Tuesday, March 5, 2024

Suraksha: Mobile Alarm for LPG Leakage

RoboticWares has developed an olfactory sensor-based LPG detection system that sends SMS alerts to site owners if there is gas leakage when they are away -- JALAJA RAMANUNNI

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“Suraksha uses a GSM module and the maximum current requirement is 2A. The voltage should be in the range of 3.5V to 4.5V for all kinds of GSM modules. We required a regulator to fix the output to the required level like 3.8V, 4V or 4.2V as per the GSM module. For this, we used an LM2572/6 ADJ voltage regulator. We used 4.2V for our circuit in Suraksha.”

The team used AVR Studio and WINAVR for microcontroller programming and debugging purpose. Since they used a GSM module and the microcontroller, they did not face any trouble in interfacing. All they had to do was learn AT commands for interfacing the GSM module. They have applied for a patent for the entire LPG gas detection device with SMS alert mobile communication system.

Challenges faced

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RoboticWares had earlier developed a leakage sensor with a buzzer alarm. However, they soon realised a buzzer alarm was of no use in an unoccupied house. The alarm was improvised into an SMS-based feedback system

 [stextbox id=”info” caption=”Sensors that smell trouble”]

RoboticWares developed olfactory sensors to keep track of the amount of LPG in the air. The sensor is an electronic circuit that carries chemicals that react with LPG in the air. Based on this, the electrochemical sensor gives an analogue value output as per the density of the LPG.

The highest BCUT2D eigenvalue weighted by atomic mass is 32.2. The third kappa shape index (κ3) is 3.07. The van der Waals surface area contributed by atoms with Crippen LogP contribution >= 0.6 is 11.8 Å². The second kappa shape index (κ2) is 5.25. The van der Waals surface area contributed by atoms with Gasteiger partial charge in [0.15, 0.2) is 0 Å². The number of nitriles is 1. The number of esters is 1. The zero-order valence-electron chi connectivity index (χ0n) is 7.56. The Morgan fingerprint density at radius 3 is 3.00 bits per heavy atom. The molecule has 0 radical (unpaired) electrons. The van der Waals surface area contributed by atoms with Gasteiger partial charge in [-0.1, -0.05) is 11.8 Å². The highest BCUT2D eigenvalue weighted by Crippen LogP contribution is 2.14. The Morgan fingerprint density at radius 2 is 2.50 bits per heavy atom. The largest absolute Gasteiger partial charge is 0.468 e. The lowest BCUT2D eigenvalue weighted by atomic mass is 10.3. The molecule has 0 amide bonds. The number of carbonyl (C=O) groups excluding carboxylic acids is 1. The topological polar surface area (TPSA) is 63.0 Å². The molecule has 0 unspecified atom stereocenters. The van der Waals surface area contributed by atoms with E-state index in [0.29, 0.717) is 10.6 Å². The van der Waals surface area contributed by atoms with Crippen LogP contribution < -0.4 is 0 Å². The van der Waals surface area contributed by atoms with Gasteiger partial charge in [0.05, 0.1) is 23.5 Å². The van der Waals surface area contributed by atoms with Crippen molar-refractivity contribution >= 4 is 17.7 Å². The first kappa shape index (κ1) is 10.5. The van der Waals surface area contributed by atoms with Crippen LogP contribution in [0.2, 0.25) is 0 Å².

Once the amount of LPG reaches 1000 parts per million (ppm), the system turns the alarm ‘on’ and sends alert SMS to the registered mobile numbers. The alarm switches off only when the amount of LPG in the air reduces to a safe level. SMS is sent once again to the mobile numbers after the leakage stops.


The first version of Suraksha was developed with an LCD screen and a keypad. For feeding the mobile numbers, the users had to follow certain instructions. In order to simplify the user experience, the team decided to let go of the LCD screen and keypad while creating the SMS feature in the final version. This version lets users register their mobile numbers using the phone’s keypad and screen.
The team also found it challenging to design a power circuit that works properly with all the peripherals. Kumar explains, “When the sensor detects the LPG leak, it sinks in a huge amount of current. At the same time, you have to keep the GSM modem active to send an SMS and buzzer for the audio alarm. Sometimes, the GSM module will not respond properly, and it was a great challenge to work with the power circuits and the noise they generated during active condition.”

When the team looked into it, they found that the voltage regulator was not suitable for this device due to its high current consumption. So they modified it to a new regulator that consumes only 3 amperes.

Making the device affordable for all

Suraksha is currently priced at Rs 4200 with no extra cost for installation. The device has already undergone successful pilot testing at several three-star hotels in Bhubaneswar, Orissa. Now RoboticWares is working on ways to make the device affordable for all Indian homes.

“Since the accidents caused by LPG leakage occur everywhere, we want to make this device cheaper and accessible to rural people,” Kumar reveals.

However, RoboticWares has not been able to find investors or government patronage to realise their dream of commercially producing Suraksha. “We are waiting for a government subsidy to reduce the price of the device and introduce it to all Indian homes,” Kumar concludes.


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